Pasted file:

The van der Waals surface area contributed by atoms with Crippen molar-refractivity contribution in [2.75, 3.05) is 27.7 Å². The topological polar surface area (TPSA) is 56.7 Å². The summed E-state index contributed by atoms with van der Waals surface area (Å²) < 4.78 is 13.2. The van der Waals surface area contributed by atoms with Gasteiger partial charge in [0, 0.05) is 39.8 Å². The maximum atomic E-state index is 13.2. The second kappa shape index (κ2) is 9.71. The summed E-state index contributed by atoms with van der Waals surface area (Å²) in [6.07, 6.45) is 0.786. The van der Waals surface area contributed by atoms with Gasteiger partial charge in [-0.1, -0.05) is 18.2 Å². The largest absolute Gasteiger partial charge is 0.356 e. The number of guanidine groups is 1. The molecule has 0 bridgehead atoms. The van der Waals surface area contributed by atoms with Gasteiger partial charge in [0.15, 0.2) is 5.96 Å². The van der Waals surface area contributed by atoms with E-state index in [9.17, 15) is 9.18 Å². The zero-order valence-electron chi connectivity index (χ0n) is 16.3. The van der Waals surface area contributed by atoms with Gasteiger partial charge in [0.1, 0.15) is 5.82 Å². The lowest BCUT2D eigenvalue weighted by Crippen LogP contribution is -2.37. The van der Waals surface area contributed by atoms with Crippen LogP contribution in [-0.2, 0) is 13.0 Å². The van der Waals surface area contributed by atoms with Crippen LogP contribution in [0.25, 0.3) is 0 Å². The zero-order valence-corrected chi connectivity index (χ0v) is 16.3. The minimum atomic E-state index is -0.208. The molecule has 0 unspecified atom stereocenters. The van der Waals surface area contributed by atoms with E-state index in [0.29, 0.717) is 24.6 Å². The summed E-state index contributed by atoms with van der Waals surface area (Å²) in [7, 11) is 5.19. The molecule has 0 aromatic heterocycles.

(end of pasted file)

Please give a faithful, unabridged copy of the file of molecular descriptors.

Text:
The van der Waals surface area contributed by atoms with Crippen molar-refractivity contribution in [2.75, 3.05) is 27.7 Å². The topological polar surface area (TPSA) is 56.7 Å². The summed E-state index contributed by atoms with van der Waals surface area (Å²) < 4.78 is 13.2. The van der Waals surface area contributed by atoms with Gasteiger partial charge in [0, 0.05) is 39.8 Å². The maximum atomic E-state index is 13.2. The second kappa shape index (κ2) is 9.71. The summed E-state index contributed by atoms with van der Waals surface area (Å²) in [6.07, 6.45) is 0.786. The van der Waals surface area contributed by atoms with Gasteiger partial charge in [-0.1, -0.05) is 18.2 Å². The largest absolute Gasteiger partial charge is 0.356 e. The number of guanidine groups is 1. The molecule has 0 bridgehead atoms. The van der Waals surface area contributed by atoms with Gasteiger partial charge in [0.15, 0.2) is 5.96 Å². The van der Waals surface area contributed by atoms with E-state index in [9.17, 15) is 9.18 Å². The zero-order valence-electron chi connectivity index (χ0n) is 16.3. The van der Waals surface area contributed by atoms with Gasteiger partial charge in [0.1, 0.15) is 5.82 Å². The lowest BCUT2D eigenvalue weighted by Crippen LogP contribution is -2.37. The van der Waals surface area contributed by atoms with Crippen LogP contribution in [-0.2, 0) is 13.0 Å². The van der Waals surface area contributed by atoms with Crippen LogP contribution in [0.25, 0.3) is 0 Å². The zero-order valence-corrected chi connectivity index (χ0v) is 16.3. The minimum atomic E-state index is -0.208. The molecule has 0 unspecified atom stereocenters. The van der Waals surface area contributed by atoms with E-state index in [0.29, 0.717) is 24.6 Å². The summed E-state index contributed by atoms with van der Waals surface area (Å²) in [7, 11) is 5.19. The molecule has 0 aromatic heterocycles.